Who reads "Rex Morgan, MD"?

So one of my duties as the Xxxxxxxxxxx Xxxxxxxxxx Xxxxxxxxxx Xxxxxxxxx at Xxxx Xxxxxx Feature Animation is to pin up the comics in the 3rd floor men's room above the urinal each morning.

Yup. I kid you not. The comics. Who could make this stuff up?

You know what I mean, you've all been to one of those TGI Fridays-type restaurants that pins up the box scores from the Sports page in the bathroom. Gives you something to read while you go. It's kind of plussing the guest experience, if you will.

It's just that instead of reading the Dodger stats, our Xxxxxxxxx likes to read "Baby Blues".

Apparently it's been this way for years. Recently I found a document titled "Xxxxxxxxxxx Xxxxxxxxxx Xxxxxxxxxx Duties" that was written by the guy who was promoted out of this job in the summer of 1997, back when I was a lowly intern. The first duty, in lovely bold, is Comics. Yup. Right off the bat this is, and has always been, my most important task.

And I went to college for this.

But I digress. My real point is, who the hell reads "Rex Morgan, MD"?

I remember in the summers when I was little I would always read the comics. Back when "Calvin and Hobbs" was at the top of its game. "Garfield" was still funny. "Mother Goose and Grimm" competed with "Frank and Ernest" and "The Far Side" and "Robotman" for my attention. You know, I don't want to sound like an old man, but comics were better back in the day. You kids today, with your "Jeff MacNelly's Shoe by Chris Cassatt & Gary Brookins" and your "Over the Hedge" and your "9 Chickweeed Lane" ...

Comics today suck.

Again I digress.

Who reads "Rex Morgan, MD"?

I used to think the comics were for the kids. Like, 99.9% of the paper is for adults, and the two pages of comics is kids only. Sure, they put some stuff for adults - the Bridge section, the Horoscopes and like, "Mary Worth" and "Sally Forth" (who're related like Dear Abby and Ann Landers ... right?). "Doonsbury" was for the hippies. "Dilbert" was for the pathetic office workers droning on in their horrible, sad lives like so many cattle waiting for the inevitable slaughter. the rest was kids only.

But now as an adult (don't you snicker ... I heard snickering!), I realize that most of the comics are just filler. You read your favorite one or two strips and move on. So our President can read his "Baby Blues" and be done. or I can read Aaron McGruder's "Boondocks" while I tinkle. And that's it.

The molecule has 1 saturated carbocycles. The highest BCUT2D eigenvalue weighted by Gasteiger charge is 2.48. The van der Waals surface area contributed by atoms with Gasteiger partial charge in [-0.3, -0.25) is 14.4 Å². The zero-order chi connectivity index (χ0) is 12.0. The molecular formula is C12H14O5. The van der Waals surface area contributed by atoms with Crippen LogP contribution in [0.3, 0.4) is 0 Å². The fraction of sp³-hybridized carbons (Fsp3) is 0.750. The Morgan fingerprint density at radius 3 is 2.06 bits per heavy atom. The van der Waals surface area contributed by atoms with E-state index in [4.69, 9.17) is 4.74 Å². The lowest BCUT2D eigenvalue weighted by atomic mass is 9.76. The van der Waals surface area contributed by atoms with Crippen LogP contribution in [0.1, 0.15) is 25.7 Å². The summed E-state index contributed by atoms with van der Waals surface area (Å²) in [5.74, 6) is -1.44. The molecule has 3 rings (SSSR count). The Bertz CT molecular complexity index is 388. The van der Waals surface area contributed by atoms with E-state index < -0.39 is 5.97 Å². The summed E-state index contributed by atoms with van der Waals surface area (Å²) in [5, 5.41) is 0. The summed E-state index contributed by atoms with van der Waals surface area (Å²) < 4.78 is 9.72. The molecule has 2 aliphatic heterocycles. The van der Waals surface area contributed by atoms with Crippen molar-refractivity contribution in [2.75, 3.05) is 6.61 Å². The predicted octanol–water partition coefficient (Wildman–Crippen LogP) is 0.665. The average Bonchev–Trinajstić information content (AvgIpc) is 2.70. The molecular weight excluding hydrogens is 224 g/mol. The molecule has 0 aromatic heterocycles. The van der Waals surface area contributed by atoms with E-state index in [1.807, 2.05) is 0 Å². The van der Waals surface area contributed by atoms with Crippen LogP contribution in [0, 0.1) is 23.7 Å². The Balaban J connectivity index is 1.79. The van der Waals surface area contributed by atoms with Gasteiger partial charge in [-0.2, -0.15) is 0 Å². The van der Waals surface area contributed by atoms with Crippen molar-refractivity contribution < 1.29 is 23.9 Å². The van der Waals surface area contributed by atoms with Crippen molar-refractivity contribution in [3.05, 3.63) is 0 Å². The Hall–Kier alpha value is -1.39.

Sure, I'd like to have Matt Groening's "Life in Hell" or "Red Meat" in my local paper and not in the weekly hippy news, but what can I do?

Again - digressing.

"Rex Morgan, MD". Created by an Arizona psychiatrist in 1948. You know, that's never a good idea when a psychiatrist creates a comic strip. Especially one that's been running since 1948. Already I sense bad here.

King Features Syndicate justifies the strip as "not only as an exciting and entertaining comic strip, but also as an educational tool: a comic strip that would heighten the awareness of readers about the importance of modern medicine."

Yeah. They're pretty clueless - they also think that 30 million people read "Rex Morgan, MD" each day.

I'm not one of those 30 million readers. I've never read it - before last Thursday, that is. Check this out:

Bam, the words "breakfast" and "beer" (enboldened and italicized, no less!) caught my eye. I ended up enlarging the middle panel 400% and put it on my wall at work. It's just so seedy, so odd and random that I love it. Just look at the dude's tongue!

And now I read "Red Morgan, MD".

Okay, I don't really. I just thought that'd be a good end to this bit. You know, like how on "GI Joe" you learned something new at the end of the episode, since knowing is half the battle. Or like on "DuckTales" when they ended each show with a little joke so every character laughed. I wanted something neat to end with.

"Who the hell reads 'Red Morgan, MD'?" "Why, I the hell read 'Red Morgan, MD'!"

Yeah, it's lame, but kinda funny, too. Right? I mean, I am right, right?

I just wanted you to learn something new. Since knowing is half the battle.

Okay, okay, that was lame too. And very tacked on. Heck, I didn't even mention "GI Joe" until a few paragraphs before. It's like amateur night at the zoo. Why even try at this point?


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